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The Rolling Stones

Steve Jennings (Photos and Text) • October 2019Production Profile • October 11, 2019

THE ROLLING STONES © Steve Jennings

Design Team and Crew Bring “No Filter” Tour to North America

We checked out The Rolling Stones’ “No Filter Tour” on the very last week of the three-year trek, a date rescheduled after the tour was put on hold for Mick Jagger’s heart surgery, which was a total success. The band members were in top form, enjoying the night, with their smiles evident on the giant video screens. The set included numerous fan favorites — “Tumbling Dice,” “Honky Tonk Woman,” “Brown Sugar” and “Gimme Shelter,” to name just a few. We spoke with the creative team behind the tour — Patrick Woodroffe of Woodroffe Bassett Design, Ray Winkler of Stufish Entertainment Architects, lighting director/programmer Ethan Weber and video designer Roland Greil.

THE ROLLING STONES © Steve Jennings

Patrick Woodroffe
Show Design and Creative Direction,
Woodroffe Bassett Design

Woodroffe notes that although the tours now are much shorter in length, typically 12 to 14 shows at a time rather the commitment to tour for 18 months, the standard and spectacle that the Stones’ audience expect cannot be any less impressive.

“The secret is to be judicious about how much custom fabrication there is in the design, and instead to use common parts in an imaginative way,” Woodroffe says. “For example, the four large portrait screens that dominate the stage are all made up of off-the-shelf equipment, but the video returns on their side edges involved a small amount of custom fabrication. The P.A. hangs in a traditional place, but the elegant brackets from which the stacks are flown were made specifically for the tour. The exception to this approach is the floating transparent roof that had to be made especially for the tour, but is essential as it gives rain protection to the musicians and their equipment, and then allows us perfect positions for the stage lighting.”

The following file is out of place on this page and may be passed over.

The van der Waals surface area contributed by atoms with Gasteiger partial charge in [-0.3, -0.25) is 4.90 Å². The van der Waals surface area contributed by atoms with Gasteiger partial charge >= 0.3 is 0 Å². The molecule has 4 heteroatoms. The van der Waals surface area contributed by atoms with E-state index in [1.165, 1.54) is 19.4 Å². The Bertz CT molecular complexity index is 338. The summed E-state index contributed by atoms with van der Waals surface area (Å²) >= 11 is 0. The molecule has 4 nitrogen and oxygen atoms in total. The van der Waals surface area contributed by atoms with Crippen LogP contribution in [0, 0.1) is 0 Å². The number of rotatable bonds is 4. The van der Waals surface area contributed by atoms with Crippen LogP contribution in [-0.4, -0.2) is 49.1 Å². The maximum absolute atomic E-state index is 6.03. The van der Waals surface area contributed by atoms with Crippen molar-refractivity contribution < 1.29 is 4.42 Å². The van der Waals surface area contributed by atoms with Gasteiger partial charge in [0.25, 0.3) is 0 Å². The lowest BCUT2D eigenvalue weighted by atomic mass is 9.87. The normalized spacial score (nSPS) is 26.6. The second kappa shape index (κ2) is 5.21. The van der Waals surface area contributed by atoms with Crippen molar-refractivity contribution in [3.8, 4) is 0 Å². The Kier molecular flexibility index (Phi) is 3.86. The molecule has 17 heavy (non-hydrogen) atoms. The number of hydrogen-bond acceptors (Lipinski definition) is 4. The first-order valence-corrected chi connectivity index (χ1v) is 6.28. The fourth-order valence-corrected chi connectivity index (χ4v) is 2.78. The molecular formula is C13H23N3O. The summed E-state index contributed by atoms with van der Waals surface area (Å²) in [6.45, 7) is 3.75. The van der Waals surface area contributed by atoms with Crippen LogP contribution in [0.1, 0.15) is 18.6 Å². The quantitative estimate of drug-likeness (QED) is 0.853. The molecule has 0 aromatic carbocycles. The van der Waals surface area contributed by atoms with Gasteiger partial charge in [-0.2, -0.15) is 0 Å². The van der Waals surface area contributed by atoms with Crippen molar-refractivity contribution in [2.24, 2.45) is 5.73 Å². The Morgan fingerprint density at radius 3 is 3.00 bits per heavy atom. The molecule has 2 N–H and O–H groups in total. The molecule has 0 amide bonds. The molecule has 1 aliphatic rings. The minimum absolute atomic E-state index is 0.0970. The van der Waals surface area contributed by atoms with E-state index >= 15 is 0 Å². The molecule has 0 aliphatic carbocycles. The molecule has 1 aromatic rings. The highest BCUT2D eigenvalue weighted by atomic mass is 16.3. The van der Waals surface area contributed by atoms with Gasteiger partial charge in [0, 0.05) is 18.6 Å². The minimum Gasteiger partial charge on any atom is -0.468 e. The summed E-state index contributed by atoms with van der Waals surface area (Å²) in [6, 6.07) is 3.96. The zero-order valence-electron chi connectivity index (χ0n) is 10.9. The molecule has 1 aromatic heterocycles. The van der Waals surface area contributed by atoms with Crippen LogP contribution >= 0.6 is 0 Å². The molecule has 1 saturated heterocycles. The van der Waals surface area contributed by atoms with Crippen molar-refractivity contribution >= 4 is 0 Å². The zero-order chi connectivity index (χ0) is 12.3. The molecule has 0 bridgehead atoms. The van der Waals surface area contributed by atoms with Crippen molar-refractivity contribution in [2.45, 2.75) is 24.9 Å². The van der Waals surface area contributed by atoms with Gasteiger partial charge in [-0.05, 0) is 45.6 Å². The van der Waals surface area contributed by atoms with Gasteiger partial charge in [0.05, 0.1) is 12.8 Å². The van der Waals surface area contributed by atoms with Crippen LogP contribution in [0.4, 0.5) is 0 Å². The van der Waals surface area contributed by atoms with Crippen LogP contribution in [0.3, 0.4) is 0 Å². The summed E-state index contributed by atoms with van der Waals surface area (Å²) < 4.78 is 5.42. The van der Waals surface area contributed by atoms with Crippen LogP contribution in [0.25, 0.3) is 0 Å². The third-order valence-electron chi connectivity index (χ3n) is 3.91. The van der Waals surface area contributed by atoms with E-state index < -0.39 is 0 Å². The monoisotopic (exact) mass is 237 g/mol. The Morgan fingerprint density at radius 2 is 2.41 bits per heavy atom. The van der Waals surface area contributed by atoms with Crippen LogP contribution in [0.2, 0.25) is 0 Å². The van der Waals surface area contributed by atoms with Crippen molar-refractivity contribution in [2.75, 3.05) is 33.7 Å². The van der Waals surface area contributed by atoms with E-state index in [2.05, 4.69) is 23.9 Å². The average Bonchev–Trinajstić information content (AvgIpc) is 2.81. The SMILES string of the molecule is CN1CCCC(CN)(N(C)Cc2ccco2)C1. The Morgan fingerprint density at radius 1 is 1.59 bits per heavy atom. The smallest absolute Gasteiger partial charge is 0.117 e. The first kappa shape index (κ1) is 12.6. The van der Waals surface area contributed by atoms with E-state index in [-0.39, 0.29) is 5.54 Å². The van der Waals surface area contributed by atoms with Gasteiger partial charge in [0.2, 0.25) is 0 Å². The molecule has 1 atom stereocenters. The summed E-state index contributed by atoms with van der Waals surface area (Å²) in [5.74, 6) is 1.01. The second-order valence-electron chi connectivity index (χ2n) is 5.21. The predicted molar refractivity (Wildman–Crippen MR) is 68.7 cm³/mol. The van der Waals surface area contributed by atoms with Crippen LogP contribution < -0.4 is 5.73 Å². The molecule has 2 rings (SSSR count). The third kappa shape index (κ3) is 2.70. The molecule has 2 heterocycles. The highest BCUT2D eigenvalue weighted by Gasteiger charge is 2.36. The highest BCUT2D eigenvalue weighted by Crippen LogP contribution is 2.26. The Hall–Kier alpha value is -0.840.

THE ROLLING STONES © Steve Jennings

Woodroffe says that every project that he does always has a slightly different makeup in how the team is put together. Over many years working with the Rolling Stones, he and the band’s long-time lighting director, Ethan Weber, have collaborated extensively on the lighting, and Ethan not only runs the shows each night but also takes on the challenge of programming the songs. “The detail of the rig, the choice of fixtures, and the way the system is controlled involved a lot of coordination from Terry Cook, who also was responsible for the integration of the lighting with the other disciplines and in running the suppliers,” Woodroffe adds.

The “No Filter” tour design process started with the idea of four large portrait screens, and from that starting point, all other decisions flowed. The roof became low and transparent so that the central screens could be seen; the split PA stacks were positioned to hang off the outer screen; and so on. With the visual design finalized, Stufish Entertainment Architects then worked closely with Jeremy Lloyd from WonderWorks and, beyond that, with StageCo, WIcreations and production director Opie Skjerseth, to make the design practical, affordable and logistically possible. “The challenge at that point was to satisfy all these masters while retaining the design intent. This they did perfectly, and it is a great testament to Production that they understand Design, and vice-versa.”